Google Wallet update upsets privacy advocate

Interface changes to the Google Wallet Merchant Center stir privacy violation complaints, but Google insists it's done nothing wrong.

Seth Rosenblatt Former Senior Writer / News
Senior writer Seth Rosenblatt covered Google and security for CNET News, with occasional forays into tech and pop culture. Formerly a CNET Reviews senior editor for software, he has written about nearly every category of software and app available.
Seth Rosenblatt
3 min read
Compare the old Google Checkout interface on the right to the new Google Wallet branding on the left. The changes have raised privacy concerns for one watchdog group. (Click to view larger version of the image.) DroidLife

Google's update to an e-commerce tool used by vendors to manage sales is merely for show, charges a consumer advocacy group, which adds that the company should be more clear about its privacy policies.

The update, used in conjunction with Google Play and other services, displays less of a customer's personal information to the vendor than the previous iteration, reports the Android-watching blog DroidLife. The update to the e-commerce tool is rolling out to vendors now and over the next few weeks. But consumer advocacy site Consumer Watchdog says Google's move is not an "actual" change, and it's demanding more privacy policy accountability from Google.

John Simpson, Privacy Project director at Consumer Watchdog, described his organization's complaints from February and March (PDF 1, | PDF 2) filed with the U.S. Federal Trade Commission and the California Attorney General's office about the Google Merchant Center to CNET. "Google was passing on the name, address, and e-mail address of the app buyer. We alleged that it violated policy law and the Buzz agreement," the 2011 deal the company struck with the FTC over privacy violations in Google Buzz that led to Google developing a more comprehensive privacy policy.

At the time, the Electronic Privacy Information Center called the 20-year consent agreement "the most significant privacy decision" by the FTC. Simpson predicted that Google could face billions of dollars of fines stemming from the new alleged privacy violations.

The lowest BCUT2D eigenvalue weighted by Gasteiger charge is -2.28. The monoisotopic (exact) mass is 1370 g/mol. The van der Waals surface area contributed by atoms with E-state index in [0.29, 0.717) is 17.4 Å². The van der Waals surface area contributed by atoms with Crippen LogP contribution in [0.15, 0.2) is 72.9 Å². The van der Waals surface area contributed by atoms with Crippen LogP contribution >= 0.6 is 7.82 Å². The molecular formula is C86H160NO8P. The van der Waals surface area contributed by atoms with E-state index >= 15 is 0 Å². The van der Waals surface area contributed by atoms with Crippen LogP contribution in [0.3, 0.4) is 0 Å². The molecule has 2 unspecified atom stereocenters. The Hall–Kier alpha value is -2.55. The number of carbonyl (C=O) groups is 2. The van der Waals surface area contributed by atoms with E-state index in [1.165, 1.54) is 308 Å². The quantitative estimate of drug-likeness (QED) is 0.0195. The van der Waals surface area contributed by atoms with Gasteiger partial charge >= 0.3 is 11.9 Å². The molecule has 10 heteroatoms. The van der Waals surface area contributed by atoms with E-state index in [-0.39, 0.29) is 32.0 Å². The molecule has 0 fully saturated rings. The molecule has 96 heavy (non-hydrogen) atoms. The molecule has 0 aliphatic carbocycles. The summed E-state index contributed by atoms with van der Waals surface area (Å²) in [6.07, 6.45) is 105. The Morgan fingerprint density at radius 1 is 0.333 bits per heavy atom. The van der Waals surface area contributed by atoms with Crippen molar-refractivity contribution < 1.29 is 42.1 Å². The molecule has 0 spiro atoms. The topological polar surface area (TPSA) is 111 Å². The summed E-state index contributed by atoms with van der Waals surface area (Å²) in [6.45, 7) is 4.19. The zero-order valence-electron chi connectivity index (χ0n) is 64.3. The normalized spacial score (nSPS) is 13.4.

In examining screenshots taken by DroidLife, it's clear that Google has changed what information is immediately visible to its e-commerce vendors. Under the old Google Checkout Merchant Center, a customer's e-mail address, first and last name, and physical address were readily available. As the new Google Wallet Merchant Center branding shows, though, that information is not available by default.

A Google spokesperson explained in an e-mail to CNET, "This isn't a change to policy. As part of the rollout of the new Merchant Center, we are experimenting with the display of customer information, which is more of a user interface change." Google Wallet's privacy policy states that it only shares your information "as permitted," by the company's overarching privacy policy; as necessary to process transactions and maintain accounts; and to complete registration for services provided by third parties. It was last updated on August 1, 2012.

Consumer Watchdog's complaints stem from an incident in February when an Australian developer of a popular app expressed surprise at how much personal information about a customer was shared with him. Specifically, the developer was concerned with receiving name and real-world location data, which could make a customer easy to find and harass by a developer upset about a negative review, he suggested.

The new order details screen shows less customer data than the old one. (Click to view larger version of the image.) DroidLife

Google declined to comment about the DroidLife report, or about Consumer Watchdog's complaints, but it's no coincidence that in the company's short statement it mentioned before anything else that there had been no policy change. That means that, unless the company is lying, the data it was collecting and sharing with vendors that use the Merchant Center before the February incident is the same under the Wallet rebrand and redesign.

If the information being collected hasn't changed, then one likely culprit is a change in how the information that has been shared is displayed.

There are legitimate reasons for Google to collect and share e-mail addresses and location information. The Google Wallet is used by sellers to sell both digital goods, such as apps and MP3s, and physical items like the Nexus 7 tablet, and it's used on Web sites to complete e-commerce transactions beyond the Play Store. Shipment of a physical item would require the address and name of the person who bought the item. What Google appears to have changed is not the collection of customer data, but under which circumstances that information is shown to vendors.

"Google is a serial privacy violator," said Consumer Watch's Simpson, adding that Google's "statement is pure bafflegab."